Genetic and Molecular Insights into Cartilage Regeneration, Primary and Posttraumatic Osteoarthritis Background and Rationale: This proposal is from Dr. M. Farooq Rai, a basic science investigator in the field of cartilage biology and osteoarthritis (OA). The mentored-phase will be completed under the mentorship of i) Dr. Linda J. Sandell, a cartilage biologist in the Departments of Orthopaedic Surgery and Cell Biology, ii) Dr. James M. Cheverud, a population geneticist and morphologist in the Department of Anatomy and Neurobiology, iii) Dr. Mathew J. Silva, a biomechanical engineer and bone biologist in the Department of Orthopaedic Surgery and iv) Dr. Ingrid Borecki, a biostatistician at the Division of Statistical Genomics. Using inbred strains related to the "super healing" mouse, we have defined phenotypes of ear wound healing and articular cartilage regeneration and have established a strong positive correlation between these two phenotypes. Furthermore, proof-of-concept studies strongly suggest that the ability to heal articular cartilage is positively correlaed with protection from posttraumatic OA. This unique genetic resource (i.e. recombinant inbred lines) will be used to systematically identify genes that contribute to cartilage regeneration and thus to age-related primary OA and posttraumatic OA. The methods used to undertake these specific aims rely on the availability of recombinant inbred strains of LG/J and SM/J with different abilities to regenerate cartilage and ear tissue combined with mouse surgical techniques for articular cartilage injury (full thickness) and a model of posttraumatic OA, destabilization of the medial meniscus (DMM - an OA model). Functional analyses of chondrocytes and stem cells will be performed in the strains that are extremes of healing. The outcome of this project will be the identification of genes affecting OA development and articular cartilage regeneration in mice, providing high-quality candidates for probing the human genome. These recombinant inbred lines were established by one of my mentors Dr. James Cheverud and have been extensively used to study other complex diseases such as obesity and diabetes in addition to tissue regeneration and long bone growth. Over the last 3.5 years, in collaboration, we have established the phenotype of some of these strains for cartilage regeneration and OA. Hypothesis: Gene variants can be identified in recombinant inbred mouse strains that will ultimately correlate with susceptibility to and protection from age-related primary OA and posttraumatic OA. We have developed the hypothesis that the ability to regenerate articular cartilage is positively genetically correlated with the ability to regenerate ear tissues (Rai et a., Arthritis Rheum 64:2300-10. 2012). We also began a study of the relationship between the ability to regenerate articular cartilage and susceptibility to OA, finding an inverse correlation between articular cartilage regeneration and OA (Hashimoto et al., Osteoarthritis Cartilage 20:562-71. 2012). We have also analyzed expression of candidate genes through branched-chain DNA technology on tissue lysates obtained from histological sections of eight strains. The expression of several genes was significantly heritable among strains. Four genes representing DNA repair (Xrcc2, Pcna) and Wnt signaling (Axin2, Wnt16) pathways were significantly positively correlated with both phenotypes suggesting a common genetic basis of tissue healing (under review in G3). The guiding hypothesis for this proposal is that genes can be identified that are involved in cartilage repair that will also be involved in posttraumatic OA. We propose to follow up these exciting results by gene mapping, analysis of cell function, and identification of specific genes involved in cartilage repair and OA. Study Design: The study contains four specific aims: (1) Determine phenotypic differences in young and old LGXSM recombinant inbred lines for articular cartilage regeneration and development of primary OA and posttraumatic OA. (2) Map genetic variation in young and old LGXSM recombinant inbred lines for articular cartilage regeneration and development of primary OA and posttraumatic OA, mapping QTLs for all traits to 10 cM genomic intervals. (3) Delineate molecular differences in LGXSM recombinant inbred lines for articular cartilage regeneration and development of primary OA and posttraumatic OA. (4) Monitor intrinsic functional differences in chondrocytes and mesenchymal stem cells in selected LGXSM recombinant inbred lines. Significance of Outcomes: We will be able to identify genes or groups of genes that govern tissue regeneration (ear wound and knee cartilage and protection from getting age-related primary and posttraumatic OA. Genes that playa a role in OA are unknown and studies in human address only primary OA, even then, have yielded little information, primarily because there will be many genes with small effects. This limitation can be addressed with our genetic mouse models. Finally, the cellular and molecular differences between healer and non-healer strains will provide novel insights into the mechanisms of regeneration and degermation of cartilage. Applied to human, these findings could facilitate better stratification of patient risk for progression of OA and identify possible targets for therapeutic intervention.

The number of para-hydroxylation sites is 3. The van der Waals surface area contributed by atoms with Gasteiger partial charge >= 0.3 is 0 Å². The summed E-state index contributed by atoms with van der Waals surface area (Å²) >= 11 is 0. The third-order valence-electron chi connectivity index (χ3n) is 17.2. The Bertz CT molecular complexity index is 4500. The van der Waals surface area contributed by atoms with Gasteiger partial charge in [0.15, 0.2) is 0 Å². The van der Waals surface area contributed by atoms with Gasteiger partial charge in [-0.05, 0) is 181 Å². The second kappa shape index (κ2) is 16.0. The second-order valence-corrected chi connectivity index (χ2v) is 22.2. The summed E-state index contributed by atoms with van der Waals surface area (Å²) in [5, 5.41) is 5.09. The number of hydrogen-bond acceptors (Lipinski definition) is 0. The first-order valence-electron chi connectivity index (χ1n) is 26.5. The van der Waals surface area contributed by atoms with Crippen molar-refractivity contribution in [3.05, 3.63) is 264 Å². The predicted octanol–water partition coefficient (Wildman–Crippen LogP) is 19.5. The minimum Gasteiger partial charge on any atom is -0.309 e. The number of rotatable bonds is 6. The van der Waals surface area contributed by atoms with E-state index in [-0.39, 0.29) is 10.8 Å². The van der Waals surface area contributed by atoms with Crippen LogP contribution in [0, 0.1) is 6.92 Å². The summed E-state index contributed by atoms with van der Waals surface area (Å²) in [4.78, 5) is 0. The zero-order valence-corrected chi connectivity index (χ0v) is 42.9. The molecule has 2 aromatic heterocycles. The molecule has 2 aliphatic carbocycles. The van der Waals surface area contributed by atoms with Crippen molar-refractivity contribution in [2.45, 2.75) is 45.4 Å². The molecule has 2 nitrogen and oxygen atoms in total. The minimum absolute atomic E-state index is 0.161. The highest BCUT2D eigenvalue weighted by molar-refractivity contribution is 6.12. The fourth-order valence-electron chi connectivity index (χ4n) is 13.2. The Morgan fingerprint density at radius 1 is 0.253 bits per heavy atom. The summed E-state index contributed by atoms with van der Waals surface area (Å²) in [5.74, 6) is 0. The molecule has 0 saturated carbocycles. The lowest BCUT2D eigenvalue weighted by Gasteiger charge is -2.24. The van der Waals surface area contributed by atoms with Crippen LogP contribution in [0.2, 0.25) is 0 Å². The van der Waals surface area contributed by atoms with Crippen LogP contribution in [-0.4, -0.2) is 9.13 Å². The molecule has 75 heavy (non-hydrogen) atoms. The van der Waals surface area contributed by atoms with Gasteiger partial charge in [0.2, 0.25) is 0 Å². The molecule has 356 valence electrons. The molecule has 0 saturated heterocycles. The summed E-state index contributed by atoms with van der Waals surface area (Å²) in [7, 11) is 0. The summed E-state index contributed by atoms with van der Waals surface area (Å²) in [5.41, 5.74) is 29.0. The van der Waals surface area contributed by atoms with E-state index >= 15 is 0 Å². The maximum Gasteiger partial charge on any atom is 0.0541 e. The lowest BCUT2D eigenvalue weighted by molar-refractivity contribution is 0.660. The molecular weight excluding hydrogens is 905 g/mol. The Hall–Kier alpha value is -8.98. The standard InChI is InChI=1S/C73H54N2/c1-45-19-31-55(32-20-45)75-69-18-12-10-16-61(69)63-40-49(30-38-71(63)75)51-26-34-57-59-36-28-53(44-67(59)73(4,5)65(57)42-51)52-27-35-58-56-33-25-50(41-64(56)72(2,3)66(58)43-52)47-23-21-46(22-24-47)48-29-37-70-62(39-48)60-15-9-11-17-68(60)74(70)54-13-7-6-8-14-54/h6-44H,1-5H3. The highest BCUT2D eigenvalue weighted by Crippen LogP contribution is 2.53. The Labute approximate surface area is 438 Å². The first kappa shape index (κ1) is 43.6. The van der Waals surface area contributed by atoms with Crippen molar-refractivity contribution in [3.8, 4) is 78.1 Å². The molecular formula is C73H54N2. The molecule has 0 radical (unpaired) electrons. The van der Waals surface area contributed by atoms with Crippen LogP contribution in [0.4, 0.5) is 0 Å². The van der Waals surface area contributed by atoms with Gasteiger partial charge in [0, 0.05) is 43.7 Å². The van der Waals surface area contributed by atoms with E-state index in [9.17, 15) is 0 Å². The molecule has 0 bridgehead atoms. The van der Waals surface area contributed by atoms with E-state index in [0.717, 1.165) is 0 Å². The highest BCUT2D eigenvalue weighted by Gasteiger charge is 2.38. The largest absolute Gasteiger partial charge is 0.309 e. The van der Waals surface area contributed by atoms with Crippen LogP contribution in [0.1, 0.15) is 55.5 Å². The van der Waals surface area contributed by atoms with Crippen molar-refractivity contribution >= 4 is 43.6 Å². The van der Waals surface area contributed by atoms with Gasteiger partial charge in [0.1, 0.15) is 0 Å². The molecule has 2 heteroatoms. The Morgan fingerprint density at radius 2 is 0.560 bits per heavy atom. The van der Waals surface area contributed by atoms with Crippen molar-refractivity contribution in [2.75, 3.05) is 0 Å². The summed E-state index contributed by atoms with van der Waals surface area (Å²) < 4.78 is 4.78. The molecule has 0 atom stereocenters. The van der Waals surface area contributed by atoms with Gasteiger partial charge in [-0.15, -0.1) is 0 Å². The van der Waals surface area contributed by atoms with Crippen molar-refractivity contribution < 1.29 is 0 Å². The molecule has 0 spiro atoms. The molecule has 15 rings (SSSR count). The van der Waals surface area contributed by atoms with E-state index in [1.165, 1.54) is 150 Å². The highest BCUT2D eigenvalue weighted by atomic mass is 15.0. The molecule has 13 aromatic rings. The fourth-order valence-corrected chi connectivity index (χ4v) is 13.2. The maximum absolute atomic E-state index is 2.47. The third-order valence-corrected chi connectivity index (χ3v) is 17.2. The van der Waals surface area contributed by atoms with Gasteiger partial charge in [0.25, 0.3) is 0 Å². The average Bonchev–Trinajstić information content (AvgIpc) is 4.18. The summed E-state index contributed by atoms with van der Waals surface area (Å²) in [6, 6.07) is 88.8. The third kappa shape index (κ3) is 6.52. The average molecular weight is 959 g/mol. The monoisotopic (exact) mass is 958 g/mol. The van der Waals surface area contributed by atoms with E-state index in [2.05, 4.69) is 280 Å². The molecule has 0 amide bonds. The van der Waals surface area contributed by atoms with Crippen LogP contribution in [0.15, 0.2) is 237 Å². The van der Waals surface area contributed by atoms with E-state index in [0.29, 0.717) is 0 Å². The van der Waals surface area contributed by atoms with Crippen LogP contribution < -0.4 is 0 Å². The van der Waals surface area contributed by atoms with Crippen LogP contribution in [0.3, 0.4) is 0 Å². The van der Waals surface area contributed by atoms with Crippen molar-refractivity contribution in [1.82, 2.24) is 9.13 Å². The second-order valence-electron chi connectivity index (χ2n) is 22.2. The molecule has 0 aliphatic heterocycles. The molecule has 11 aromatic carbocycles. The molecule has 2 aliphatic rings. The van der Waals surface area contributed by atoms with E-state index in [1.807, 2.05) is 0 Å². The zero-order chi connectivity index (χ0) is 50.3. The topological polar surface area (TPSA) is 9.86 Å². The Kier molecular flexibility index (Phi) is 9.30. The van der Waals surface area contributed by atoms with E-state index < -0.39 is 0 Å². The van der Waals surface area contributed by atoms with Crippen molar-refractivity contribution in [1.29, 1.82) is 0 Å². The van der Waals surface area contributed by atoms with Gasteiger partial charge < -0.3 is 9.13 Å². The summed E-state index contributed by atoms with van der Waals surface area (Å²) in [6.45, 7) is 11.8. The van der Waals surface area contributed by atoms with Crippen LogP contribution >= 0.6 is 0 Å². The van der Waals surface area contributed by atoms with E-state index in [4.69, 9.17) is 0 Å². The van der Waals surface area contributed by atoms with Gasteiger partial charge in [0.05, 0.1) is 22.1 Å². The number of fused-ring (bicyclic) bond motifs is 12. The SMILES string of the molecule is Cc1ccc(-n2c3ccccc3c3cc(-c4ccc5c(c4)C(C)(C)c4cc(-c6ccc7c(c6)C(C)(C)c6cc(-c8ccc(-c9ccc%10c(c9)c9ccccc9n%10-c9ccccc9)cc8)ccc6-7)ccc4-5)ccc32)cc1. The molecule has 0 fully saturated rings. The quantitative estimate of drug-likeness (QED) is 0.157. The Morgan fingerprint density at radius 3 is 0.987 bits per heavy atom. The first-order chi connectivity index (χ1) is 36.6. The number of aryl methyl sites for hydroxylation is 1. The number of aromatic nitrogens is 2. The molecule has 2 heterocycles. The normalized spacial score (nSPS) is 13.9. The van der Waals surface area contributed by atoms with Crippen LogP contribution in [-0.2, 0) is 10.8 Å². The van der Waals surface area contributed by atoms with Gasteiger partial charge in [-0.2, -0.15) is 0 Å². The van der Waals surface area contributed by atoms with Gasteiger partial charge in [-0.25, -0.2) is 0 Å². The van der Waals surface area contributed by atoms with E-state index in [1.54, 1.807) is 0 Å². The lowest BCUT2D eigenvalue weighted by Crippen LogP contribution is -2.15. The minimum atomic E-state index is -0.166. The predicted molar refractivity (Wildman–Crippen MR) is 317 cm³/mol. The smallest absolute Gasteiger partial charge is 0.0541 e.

Public Health Relevance